The age of digitally mastered music recorded on our computers is definitely upon us, and as this age progresses, companies compete to produce the best quality, yet easiest to use players and encoders on the market. QDesign is one of the latest companies to jump on this bandwagon. Their MVP 1.0 not only plays and encodes MP3 files, it also plays and encodes QDesign music files, a type of QuickTime movie file that yields smaller file sizes than MP3’s. Unfortunately, QDesign falls short in a number of areas, preventing its good features from fully shining through.
QDesign’s interface is attractively designed, and at first glance appears extremely straightforward. Once you start working with it, however, you begin to notice a few pitfalls. For example, I couldn’t get drag-and-drop to work for the life of me. Any MP3 file I tried to drag-and-drop resulted in an obscure error, while attempting to drag-and-drop CDs into the CD window did nothing whatsoever. With an interface that purports to embrace the Macintosh’s ease-of-use, you would think that MVP would fully support this standard feature for Macintosh applications.
Playing MP3 files also yields problems with the interface. While the quality of playback is quite good, navigating through a song using the slider bar is quite an adventure! Whenever you try to drag the slider bar, it attempts to “pull” itself back, forcing you to keep running the mouse off the mouse pad to navigate the song! I tested this on a variety of machines, ranging from PowerBook G3s to B/W G3 450s, and all had the same result.
Playing your Music
Once I was able to master the interface, I attempted to play my MP3 files in MVP to test quality. Oddly enough, whenever I dragged an MP3 file into MVP, it would either tell me that an unexpected error has occurred or that the file needed to be converted. Converted? Excuse me, but I thought MP3 was an Internet-wide, cross-platform standard! Even more disturbing is the fact that MVP would not even open (or “convert”) a CD I had recently encoded with the popular N2MP3 encoder. None of the 12 tracks would even show up in MVP’s open dialog box, and dragging-and-dropping, well, we’ve already covered that.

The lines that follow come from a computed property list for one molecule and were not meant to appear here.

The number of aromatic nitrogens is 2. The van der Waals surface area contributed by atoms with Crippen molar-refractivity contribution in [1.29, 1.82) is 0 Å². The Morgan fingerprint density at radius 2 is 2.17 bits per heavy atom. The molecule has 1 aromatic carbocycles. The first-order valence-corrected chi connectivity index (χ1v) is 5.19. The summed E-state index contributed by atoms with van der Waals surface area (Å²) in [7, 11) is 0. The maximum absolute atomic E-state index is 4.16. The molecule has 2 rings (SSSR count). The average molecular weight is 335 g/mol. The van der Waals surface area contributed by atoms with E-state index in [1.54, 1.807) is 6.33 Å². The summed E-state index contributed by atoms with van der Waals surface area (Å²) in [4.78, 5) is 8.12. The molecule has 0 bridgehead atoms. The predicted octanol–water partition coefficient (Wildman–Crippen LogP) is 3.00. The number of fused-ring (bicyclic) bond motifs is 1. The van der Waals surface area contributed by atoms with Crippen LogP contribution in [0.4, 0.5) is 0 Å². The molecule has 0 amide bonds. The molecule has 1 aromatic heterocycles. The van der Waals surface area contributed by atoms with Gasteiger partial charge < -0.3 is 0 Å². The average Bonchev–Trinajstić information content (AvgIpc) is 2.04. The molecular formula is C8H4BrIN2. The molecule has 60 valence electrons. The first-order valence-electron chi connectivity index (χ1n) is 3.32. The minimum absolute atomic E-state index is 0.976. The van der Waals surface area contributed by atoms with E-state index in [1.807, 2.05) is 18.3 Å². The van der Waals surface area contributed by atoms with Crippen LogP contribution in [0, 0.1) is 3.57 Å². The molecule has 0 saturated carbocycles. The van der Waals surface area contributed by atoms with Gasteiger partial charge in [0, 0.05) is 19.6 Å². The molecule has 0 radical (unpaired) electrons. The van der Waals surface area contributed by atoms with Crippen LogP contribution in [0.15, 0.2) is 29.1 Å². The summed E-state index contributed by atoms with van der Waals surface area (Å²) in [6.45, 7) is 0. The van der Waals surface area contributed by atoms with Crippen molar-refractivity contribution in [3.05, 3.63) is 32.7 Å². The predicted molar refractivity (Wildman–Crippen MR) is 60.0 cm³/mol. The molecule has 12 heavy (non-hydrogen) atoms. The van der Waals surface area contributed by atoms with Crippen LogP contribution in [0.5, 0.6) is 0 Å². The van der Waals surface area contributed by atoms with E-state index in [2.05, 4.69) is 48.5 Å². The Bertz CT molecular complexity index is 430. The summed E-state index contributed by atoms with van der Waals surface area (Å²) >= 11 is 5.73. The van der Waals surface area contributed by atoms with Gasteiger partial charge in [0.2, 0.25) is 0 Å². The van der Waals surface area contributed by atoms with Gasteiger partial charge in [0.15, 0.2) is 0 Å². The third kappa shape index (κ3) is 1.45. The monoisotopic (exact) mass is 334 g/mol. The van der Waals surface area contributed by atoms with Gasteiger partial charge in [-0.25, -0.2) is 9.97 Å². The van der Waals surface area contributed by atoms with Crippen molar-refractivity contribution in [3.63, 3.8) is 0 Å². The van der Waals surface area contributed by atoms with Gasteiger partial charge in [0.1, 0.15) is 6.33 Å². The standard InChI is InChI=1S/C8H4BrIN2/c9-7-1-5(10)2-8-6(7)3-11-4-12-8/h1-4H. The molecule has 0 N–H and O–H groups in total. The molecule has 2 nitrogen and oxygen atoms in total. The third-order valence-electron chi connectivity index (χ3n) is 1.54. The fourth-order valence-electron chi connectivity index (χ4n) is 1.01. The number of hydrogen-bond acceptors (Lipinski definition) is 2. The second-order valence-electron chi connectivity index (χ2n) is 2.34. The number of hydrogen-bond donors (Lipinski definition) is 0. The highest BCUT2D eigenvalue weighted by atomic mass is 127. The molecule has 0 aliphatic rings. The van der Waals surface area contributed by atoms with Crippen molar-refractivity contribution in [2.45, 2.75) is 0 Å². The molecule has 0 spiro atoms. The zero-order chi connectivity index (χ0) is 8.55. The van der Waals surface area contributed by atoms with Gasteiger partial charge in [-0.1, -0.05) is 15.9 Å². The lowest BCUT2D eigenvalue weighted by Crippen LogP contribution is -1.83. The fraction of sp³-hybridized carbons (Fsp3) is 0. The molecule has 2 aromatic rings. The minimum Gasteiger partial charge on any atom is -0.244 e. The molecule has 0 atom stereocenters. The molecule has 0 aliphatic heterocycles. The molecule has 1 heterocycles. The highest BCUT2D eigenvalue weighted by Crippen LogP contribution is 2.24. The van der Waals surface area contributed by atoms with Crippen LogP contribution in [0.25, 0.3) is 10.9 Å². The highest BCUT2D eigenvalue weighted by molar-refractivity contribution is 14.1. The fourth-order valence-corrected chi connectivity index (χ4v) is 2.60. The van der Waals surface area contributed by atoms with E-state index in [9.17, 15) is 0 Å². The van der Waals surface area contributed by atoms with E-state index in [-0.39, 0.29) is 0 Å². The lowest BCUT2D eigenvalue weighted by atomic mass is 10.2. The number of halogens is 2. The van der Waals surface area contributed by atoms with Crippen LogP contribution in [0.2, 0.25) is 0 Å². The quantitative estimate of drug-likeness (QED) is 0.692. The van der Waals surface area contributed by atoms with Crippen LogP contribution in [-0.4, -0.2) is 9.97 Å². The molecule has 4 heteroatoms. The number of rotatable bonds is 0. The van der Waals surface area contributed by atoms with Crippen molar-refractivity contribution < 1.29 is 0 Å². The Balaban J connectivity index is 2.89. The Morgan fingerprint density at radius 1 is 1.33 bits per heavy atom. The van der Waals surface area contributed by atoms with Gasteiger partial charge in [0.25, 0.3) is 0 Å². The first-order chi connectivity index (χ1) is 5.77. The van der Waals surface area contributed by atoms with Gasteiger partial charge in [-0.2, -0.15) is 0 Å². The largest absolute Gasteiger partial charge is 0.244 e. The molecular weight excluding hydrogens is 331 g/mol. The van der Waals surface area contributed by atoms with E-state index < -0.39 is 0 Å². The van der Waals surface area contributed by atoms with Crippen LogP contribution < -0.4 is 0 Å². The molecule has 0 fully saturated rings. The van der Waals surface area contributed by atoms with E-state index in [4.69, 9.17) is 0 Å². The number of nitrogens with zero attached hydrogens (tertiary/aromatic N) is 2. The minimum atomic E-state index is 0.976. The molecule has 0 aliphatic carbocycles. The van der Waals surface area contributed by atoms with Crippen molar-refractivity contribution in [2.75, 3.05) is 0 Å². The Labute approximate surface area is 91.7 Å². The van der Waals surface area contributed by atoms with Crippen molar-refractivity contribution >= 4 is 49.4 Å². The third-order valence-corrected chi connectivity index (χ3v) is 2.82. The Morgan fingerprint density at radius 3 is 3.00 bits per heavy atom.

Additionally, I learned that many of my other MP3s were the same way. I at first suspected that they were encoded in VBR (variable bit rate), so I went back to encode with N2MP3 making sure VBR was turned off. Same problem. I’m baffled here, and I suspect any beginning or intermediate user would be just as confused.
Once again, after I bypassed the interface problems by quitting MVP, inserting my CD, and then re-opening the application, I was finally able to get my CD to appear in MVP’s CD window. MVP was nice enough to grab all the information on the CD from the CDDB database. MVP’s encoding speed was quite impressive, and playback worked with the MVP files. However, I found that MVP only allows you to encode in 64, 80, 128, and 192 kbits/sec. 128 is ok, but I prefer to encode all my files in 160 kbits/sec. I find that 160 is the best mix of quality and quantity. It’s a shame that I can’t encode in my preferred speed in MVP.
Encoding into QDesign’s music format was a completely different story. It was slightly more sluggish, but yielded superb quality, no playback problems, and smaller file sizes than MP3s encoded at the same bit rate. QuickTime 4.0 also had no problem playing these files. It looks to me like more time was spent on a feature that is less likely to be used by most users, as most users have already embraced the MP3 standard.
QDesign MVP requires a PowerPC Macintosh with at least a 100MHz 603 processor, System Software (Mac OS) 7.5.3, and QuickTime 4.0. Both a CD-ROM or DVD-ROM drive and an Internet connection are recommended.
QDesign MVP is available for a free 30-day trial period at http://www.mvpsite.com. Once your 30-day trial period is over, MVP costs $19.95 to register for unlimited use.
QDesign MVP is clearly a 1.0 release. Its lack of drag-and-drop support is a real failing, and the obscure errors and playback problems I encountered were enough for me to pack MVP away, at least for now. QDesign MVP shows a great deal of potential, and some fine tuning to its already well designed interface and encoding capabilities would give similarly priced player/encoder combinations some serious competition. But for now, QDesign should be back in beta and not in users’ hands. I’ll keep an eye out for future releases, but version 1.0 just doesn’t cut it.
MacMice Rating: 2.5